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Westminster council cancels rest of 2020 events, will explore socially distanced alternatives

As far as big events go, Westminster has essentially closed the book on 2020.

With the coronavirus pandemic enduring as a public health crisis disrupting local lives and rituals, Westminster leaders decided to cancel all remaining city events that had been on the calendar through the rest of the year — though the mayor and council members weren’t pleased with the decision they were faced with.

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In the council’s July 27 meeting, Mayor Joe Dominick acknowledged it’s unfortunate to axe events that are typically highlights of the year, but he saw no way around the reality of the situation.

“Here’s what I don’t want, I also don’t want staff spending a lot of time going back and forth and planning things and wondering if we have to plan things and maybe even stalling other decisions because of uncertainty,” he said. “I don’t see us having any [events] for the rest of the year, and I think it’s smart that we just admit that to ourselves so that we can focus or time, energy and resources on other things.”

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Dominick expressed a hope that, with planning traditional events off the table, city staff might be able to devote time to things that they wouldn’t normal get to.

Although the council voted 3-0 to cancel events including the Oyster Stroll and Miracle on Main Street, they also agreed in that vote to explore options for alternative events that could still be held while adhering to public health guidelines to minimize the risk of spreading the coronavirus.

The idea of drive-in movie screenings was floated, as well as the possibility of outdoor concerts. Abby Gruber, director of Westminster City Recreation Department, said that department has been looking at options.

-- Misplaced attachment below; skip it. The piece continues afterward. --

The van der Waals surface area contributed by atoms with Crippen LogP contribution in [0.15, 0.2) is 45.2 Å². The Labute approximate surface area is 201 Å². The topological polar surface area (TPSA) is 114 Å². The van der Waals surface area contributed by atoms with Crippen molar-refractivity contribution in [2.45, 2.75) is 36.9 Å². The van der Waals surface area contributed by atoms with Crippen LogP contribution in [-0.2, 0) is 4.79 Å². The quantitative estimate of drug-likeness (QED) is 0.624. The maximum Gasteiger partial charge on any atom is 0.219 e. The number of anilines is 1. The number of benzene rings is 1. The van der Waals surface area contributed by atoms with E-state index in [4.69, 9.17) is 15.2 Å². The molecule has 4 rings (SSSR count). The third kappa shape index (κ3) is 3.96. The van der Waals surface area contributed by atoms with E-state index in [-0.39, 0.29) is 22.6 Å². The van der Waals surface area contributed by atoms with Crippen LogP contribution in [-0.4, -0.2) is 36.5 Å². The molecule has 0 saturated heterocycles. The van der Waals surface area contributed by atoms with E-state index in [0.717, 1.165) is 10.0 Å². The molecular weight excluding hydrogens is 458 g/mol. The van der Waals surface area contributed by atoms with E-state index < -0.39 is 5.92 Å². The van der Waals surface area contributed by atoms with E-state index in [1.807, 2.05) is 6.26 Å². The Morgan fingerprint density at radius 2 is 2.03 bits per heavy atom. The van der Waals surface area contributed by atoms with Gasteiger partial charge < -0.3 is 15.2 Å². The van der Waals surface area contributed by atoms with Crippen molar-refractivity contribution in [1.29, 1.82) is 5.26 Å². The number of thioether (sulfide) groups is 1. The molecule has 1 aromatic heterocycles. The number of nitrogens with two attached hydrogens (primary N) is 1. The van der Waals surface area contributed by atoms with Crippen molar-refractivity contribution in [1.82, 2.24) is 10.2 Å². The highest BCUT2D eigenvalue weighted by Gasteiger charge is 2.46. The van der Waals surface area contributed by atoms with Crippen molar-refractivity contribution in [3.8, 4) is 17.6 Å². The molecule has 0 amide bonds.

“We certainly have some ideas that are floating around our department,” she said, adding that she could present some ideas soon. The council is taking her up on that, asking that she and her staff suggest ideas for possible alternative events. Plans for any such events would be submitted to the Carroll County Health Department to verify they would be consistent with public health guidelines from the Centers for Disease Control and Prevention.

Ed Singer, county health officer, said in an email Thursday that the city had not yet submitted any proposals to the health department, though drive-in movie screenings have been held elsewhere in the county already. Drive-in movie screenings can be held safely, he said, though certain measures would need to be in place to discourage gathering outside of vehicles.

“In other places that have held drive-in movies, they required people to stay in their vehicles unless using the restrooms, etc. Some events had concessions, where people could order by text and have food delivered to their car,” Singer said in the email. “There are many ways this could be done, but the event just has to be designed to keep people from gathering in large groups outside of their vehicles. In other places they had broadcast the audio to be received on the car radio.”

Singer said concerts would be safest if attendees also remained in their vehicles, though he didn’t say broadly that the health department would support concerts because state orders prohibit seated performances. “We would need to see the specific plans before making a final determination,” he said.

Concerns about spreading COVID-19, the disease caused by the novel coronavirus, has forced decisions to cancel many other Carroll County events, including the Maryland Microbrewery Festival, Westminster Fallfest and the Maryland Wine Festival. All fire company carnivals were casualties as well. Notably, the Carroll County 4-H & FFA Fair still went on, but with a limited schedule and without being open to the public.

Council member Ann Gilbert said she thought they should look ahead to 2021 in the hopes that these events can return just as they were, if not better.

Before calling to vote, council member Kevin Dayhoff said the prospect of canceling annual events such as Miracle on Main Street is “pretty sad,” but added, “I don’t think we have another choice, I think it’s a responsible decision.”

Council President Greg Pecoraro said council member Tony Chiavacci, who was not present, reluctantly agreed with the sentiment that events needed to be canceled. He felt the public health situation would be unlikely to change substantially in the coming weeks, and he wanted to give people ample opportunity to plan. Pecoraro echoed that point.

It’s not yet clear how many events Westminster will now host in 2020, or what form they will take. But one idea for a possible outdoor event that Dayhoff presented? Well, Taylor Swift recently released a new album — maybe she’d come to town.

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